Hacker Hijacked School Webcams to Produce Child Pornography, Indictment Alleges

webcam hacker child pornography ohio
An Ohio man allegedly used malware to secretly hijack thousands of webcams. LIONEL BONAVENTURE/AFP/Getty Images

A man from Ohio was charged on Wednesday for allegedly producing child pornography from footage obtained by spying through the webcams of computers used by children.

Phillip Durachinsky, 28, was indicted for infecting thousands of computers with malware that allowed him to secretly hijack webcams in order to watch and listen to unknowing victims for over a decade.

The indictment alleges that Durachinsky took part in the hacking scheme from 2003 until January 2017, using computers owned by individuals, organizations and schools.

"For more than 13 years, Phillip Durachinsky allegedly infected with malware the computers of thousands of Americans and stole their most personal data and communications," said Acting Assistant Attorney General John Cronan. "This case is an example of the Justice Department's continued efforts to hold accountable cybercriminals who invade the privacy of others and exploit technology for their own ends."

Durachinsky has been charged with Computer Fraud and Abuse Act violations, Wiretap Act violations, production of child pornography, and aggravated identity theft.

The so-called Fruitfly malware that Durachinsky allegedly developed and used also alerted him if a victim used their search engine to look for terms associated with pornography.

"This defendant is alleged to have spent more than a decade spying on people across the country and accessing their personal information," said First Assistant U.S. Attorney David Sierleja.

Special Agent in Charge Stephen Anthony added: "Durachinsky is alleged to have utilized his sophisticated cyber skills with ill intent, compromising numerous systems and individual computers.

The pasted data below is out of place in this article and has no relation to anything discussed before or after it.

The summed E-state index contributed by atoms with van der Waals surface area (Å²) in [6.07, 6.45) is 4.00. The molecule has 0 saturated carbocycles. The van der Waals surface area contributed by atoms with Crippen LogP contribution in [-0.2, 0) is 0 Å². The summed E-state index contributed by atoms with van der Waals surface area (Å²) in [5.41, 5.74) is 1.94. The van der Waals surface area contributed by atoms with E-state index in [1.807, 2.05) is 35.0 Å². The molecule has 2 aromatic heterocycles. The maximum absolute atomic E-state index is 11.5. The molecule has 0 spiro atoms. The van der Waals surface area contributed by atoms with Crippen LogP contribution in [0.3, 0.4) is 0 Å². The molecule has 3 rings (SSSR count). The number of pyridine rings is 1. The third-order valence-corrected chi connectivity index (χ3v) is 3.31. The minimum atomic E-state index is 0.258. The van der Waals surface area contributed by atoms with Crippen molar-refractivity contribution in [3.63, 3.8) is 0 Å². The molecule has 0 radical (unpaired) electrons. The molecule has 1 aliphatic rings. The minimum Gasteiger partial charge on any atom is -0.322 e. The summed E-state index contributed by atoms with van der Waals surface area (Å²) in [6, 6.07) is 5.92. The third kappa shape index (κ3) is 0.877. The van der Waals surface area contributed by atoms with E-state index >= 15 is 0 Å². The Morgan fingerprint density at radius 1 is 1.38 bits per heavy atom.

"The FBI would like to commend the compromised entities that brought this to the attention of law enforcement authorities. It is this kind of collaboration that has enabled authorities to bring this cyber hacker to justice."

The case once again highlights the issue of webcam security, as well as other internet-connected devices like smart baby monitors.

Read more: Are hackers spying on your baby?

A 2016 investigation by Newsweek found hundreds of web-connected CCTV cameras, webcams and smart baby monitors listed on an online search engine called Shodan.

Security researchers say device manufacturers are largely to blame for the issue, as they tend to prioritize other features over security.

"The problem here is that many Internet of Things devices [smart devices that connect to the internet] are horribly broken security-wise because it costs money to ensure a reasonable standard of protection on a product," Chris Boyd, an analyst at the security firm Malwarebytes, said at the time.